Remote Work Has Pushed Up House Prices

Slack, Citizens Bank, Penguin Random House, Verizon, 3M, Twitter – the list is long and growing of companies that have allowed employees to continue working remotely even though the pandemic seems to be easing.

The COVID-19 upheaval in lifestyles – the moving around to larger homes, to the countryside or to an affordable city – is pushing up house prices.

John Mondragon at the Federal Reserve Bank of San Francisco and Johannes Wieland at the University of California, San Diego, estimate that remote work fueled a 15 percent rise in house prices over the two-year period that ended in November 2021. That’s more than half of the total price increase for that period, which was a record, the researchers said.

A few different types of lifestyle changes drove the price hikes. But the bottom line is that remote work caused a frenzy of buying activity that wouldn’t have happened otherwise. The increase in demand sparked competitive bidding for properties – and prices shot up. And the parts of the country where remote work was more common had significantly larger price increases.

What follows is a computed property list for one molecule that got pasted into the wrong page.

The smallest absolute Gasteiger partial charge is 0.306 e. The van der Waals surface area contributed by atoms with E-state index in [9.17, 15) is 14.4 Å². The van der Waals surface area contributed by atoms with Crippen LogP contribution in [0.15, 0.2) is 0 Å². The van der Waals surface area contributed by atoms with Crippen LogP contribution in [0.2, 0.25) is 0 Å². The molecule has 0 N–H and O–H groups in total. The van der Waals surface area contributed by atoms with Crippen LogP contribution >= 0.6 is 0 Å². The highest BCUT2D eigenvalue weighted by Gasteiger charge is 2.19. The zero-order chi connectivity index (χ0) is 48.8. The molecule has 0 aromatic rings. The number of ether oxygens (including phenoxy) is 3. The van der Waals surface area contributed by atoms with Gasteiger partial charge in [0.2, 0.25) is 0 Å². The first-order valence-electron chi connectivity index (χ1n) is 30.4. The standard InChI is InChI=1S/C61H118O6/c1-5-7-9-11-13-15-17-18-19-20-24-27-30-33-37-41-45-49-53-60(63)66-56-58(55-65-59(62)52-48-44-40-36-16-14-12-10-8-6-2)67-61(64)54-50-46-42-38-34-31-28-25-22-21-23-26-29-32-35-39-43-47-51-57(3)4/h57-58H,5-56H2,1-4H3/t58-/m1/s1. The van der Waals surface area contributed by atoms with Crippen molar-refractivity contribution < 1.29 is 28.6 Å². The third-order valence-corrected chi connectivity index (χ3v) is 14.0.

The price increases “reflected a change in fundamentals rather than a speculative bubble,” the researchers concluded.

Soon after the pandemic began, workers who were changing their living arrangements made the news. Renters left behind expensive apartments in New York or San Francisco to escape COVID’s dangers. Now working remotely, they used their newfound freedom to become first-time homeowners in an appealing suburb nearby or a rural area halfway across the country where they could afford to buy a house.

The need for larger homes also heated up market activity. Having more space was suddenly more valued by workers who required an additional bedroom to set up a home office or now had to accommodate both spouses working from home – and, early in the pandemic, children attending classes on Zoom.

The researchers stress that they measured only the price increases resulting from an increase in aggregate housing demand nationwide. In other words, people didn’t add to total demand if they simply moved from Chicago, where they sold a condominium, to Des Moines, Iowa, where they purchased a house of similar value. …Learn More